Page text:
Monday, July 29, 2013

"The mechanics of underwear, an indiscreet story of the silhouette" - a "naughty" exhibition at Les Arts Décoratif

Peeking under a lady's crinoline, the entrance to the exhibition.

Who can forget the scene in "Gone with the Wind" when Scarlett O'Hara clutches the four-poster bed while Mamie tugs on the laces of her corset to cinch Scarlett's waist to a minuscule 17 inches (43 cm)? As Scarlett cries out in pain, Mamie scolds, "Just hold on and suck in." Mamie's determined to help Scarlett achieve her goal of being the most fashionably dressed young woman at the Wilke's barbecue, even if Scarlett has to suffer some pain in the process.

In a fascinating new exhibition, Les Arts Décoratif explores the underworld of female and male undergarments and the devices that were used to model the body to meet the demands of fashion. Starting with the 14th century, we peek under ladies' dresses to discover what artifices were used to give them wasp-like waists and uplifted bosoms. For the first time, some 200 stays, panniers, crinolines, bustles, corsets, waist cinchers, girdles and push-ups give have been assembled to provide fascinating insights into fashion's iron rule over our soft bodies.

Lest you mistakenly think that men are immune to shaping their bodies, you'll probably be as astonished as my friend Carolyn and I were to discover that the nobility enhanced their virility by padding their calves and their very remarkable codpieces to simulate erections. There's even a shiny suit of armor with a noticeable protuberance.

The exhibition is scandalous, yet fun! Much to the delight of all the women and girls who've ever wondered what it's like to flounce around in a crinoline, there's a dress-up space with bustles, push-up bras and ruffs. Imagine the comments when one brave Frenchman ventured among the women to strap on a codpiece. In an effort to keep this blog family friendly, I posted the photo that he nobly allowed me take on Facebook rather than here.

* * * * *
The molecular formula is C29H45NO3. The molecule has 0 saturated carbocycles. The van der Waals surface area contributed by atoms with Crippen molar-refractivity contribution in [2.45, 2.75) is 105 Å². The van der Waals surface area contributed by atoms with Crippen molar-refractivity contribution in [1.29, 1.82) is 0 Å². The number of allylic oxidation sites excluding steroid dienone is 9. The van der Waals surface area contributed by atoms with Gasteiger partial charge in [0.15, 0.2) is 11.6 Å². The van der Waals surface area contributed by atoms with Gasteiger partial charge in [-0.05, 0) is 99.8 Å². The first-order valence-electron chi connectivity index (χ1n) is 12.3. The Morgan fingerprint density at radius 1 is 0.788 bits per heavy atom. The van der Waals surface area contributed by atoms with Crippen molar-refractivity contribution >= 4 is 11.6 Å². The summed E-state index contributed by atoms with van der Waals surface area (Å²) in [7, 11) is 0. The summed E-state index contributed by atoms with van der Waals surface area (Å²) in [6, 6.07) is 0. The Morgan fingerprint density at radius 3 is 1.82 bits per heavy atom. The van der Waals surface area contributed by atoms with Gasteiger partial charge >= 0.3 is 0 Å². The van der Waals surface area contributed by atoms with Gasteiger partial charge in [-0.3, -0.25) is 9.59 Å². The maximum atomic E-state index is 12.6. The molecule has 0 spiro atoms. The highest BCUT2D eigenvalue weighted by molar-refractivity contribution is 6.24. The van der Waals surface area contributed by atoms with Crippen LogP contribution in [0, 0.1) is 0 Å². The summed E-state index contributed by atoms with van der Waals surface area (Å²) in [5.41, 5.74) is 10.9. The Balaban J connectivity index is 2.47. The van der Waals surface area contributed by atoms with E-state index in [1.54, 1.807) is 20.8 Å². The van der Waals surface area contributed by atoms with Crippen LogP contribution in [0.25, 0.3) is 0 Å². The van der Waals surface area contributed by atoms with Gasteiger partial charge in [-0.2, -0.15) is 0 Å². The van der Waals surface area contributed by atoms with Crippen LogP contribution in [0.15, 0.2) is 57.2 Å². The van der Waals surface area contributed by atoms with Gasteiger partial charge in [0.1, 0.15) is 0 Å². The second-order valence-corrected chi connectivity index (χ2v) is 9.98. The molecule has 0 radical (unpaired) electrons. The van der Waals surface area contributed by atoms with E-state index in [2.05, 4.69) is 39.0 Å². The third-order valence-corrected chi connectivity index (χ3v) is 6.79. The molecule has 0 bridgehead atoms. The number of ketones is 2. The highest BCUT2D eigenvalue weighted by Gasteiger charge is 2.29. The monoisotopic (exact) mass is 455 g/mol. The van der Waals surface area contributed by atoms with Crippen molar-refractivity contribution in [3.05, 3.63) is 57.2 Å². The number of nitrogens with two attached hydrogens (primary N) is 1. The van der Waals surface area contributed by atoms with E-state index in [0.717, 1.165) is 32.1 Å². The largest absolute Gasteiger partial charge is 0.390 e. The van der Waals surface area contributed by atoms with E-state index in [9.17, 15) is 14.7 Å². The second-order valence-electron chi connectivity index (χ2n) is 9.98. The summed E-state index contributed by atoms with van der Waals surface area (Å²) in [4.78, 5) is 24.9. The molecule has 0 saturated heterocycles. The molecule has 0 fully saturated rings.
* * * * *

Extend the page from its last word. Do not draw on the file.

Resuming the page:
"The mechanics of underwear, an indiscreet story of the silhouette" is at the Musée des Arts Décoratifs until November 24, 2013. Don't miss this titillating exhibition!

Musée des Arts Décoratifs
107, rue de Rivoli, 75001 Paris
Open every day except Mondays from 11 am until 6pm (9 pm on Thursdays)
Admission: 9.50€ / 8€

The dressing room - the only part of the exhibition where it's permitted to take photos.

11 comments:

  1. What fun to visit the exhibit with you. And thank you for the photographs. My iPhone does a good job outdoors, but yours were so much better in a darkish room. Nancy B., you would have loved it! I can just see the piece we would have put on you. A corset perhaps? You are tiny enough.

    - Carolyn

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    1. LOL Carolyn, By Parisian (and Scarlett) standards I am a 'double-wide' Sorry I missed the fun. Looks like a great exhibit.

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    2. @Carolyn, Thanks for joining me! You'll have to tell me about your adventures when you return to the exhibition with Donna.

      @Nancy, Carolyn kept saying, "Where's Nancy when we need her" while she was trying on different bits and pieces of undergarments. I wish you could have joined us!

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  2. Goodness, I love it!

    I don't think this has ever come up before, but I did a speech piece my senior year of high school about women's undergarments. So fun.

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    1. How daring! I would love to hear more about it the next time that we're together. It's a very interesting topic with lots of historical implications.

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  3. I'm on my way today. Can't wait!!!!

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    1. It was great, wasn't it! I can't wait to read your blog post!

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  4. Nice undercover work, MaryKay. Are you guys in Annapolis this summer at all?

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    1. Ha! I wish I would have thought of that pun, Bob. Unfortunately, we won't be in Annapolis this summer because we were already there in June. Are you planning a trip to the East Coast? I'll be in Boston from September 10-24, with hopefully a couple of days in Annapolis.

      Stephane and I have a difference of opinion about the hotel that you stayed at while in Paris. Was it the Hotel Raphael or Hotel Baltimore?

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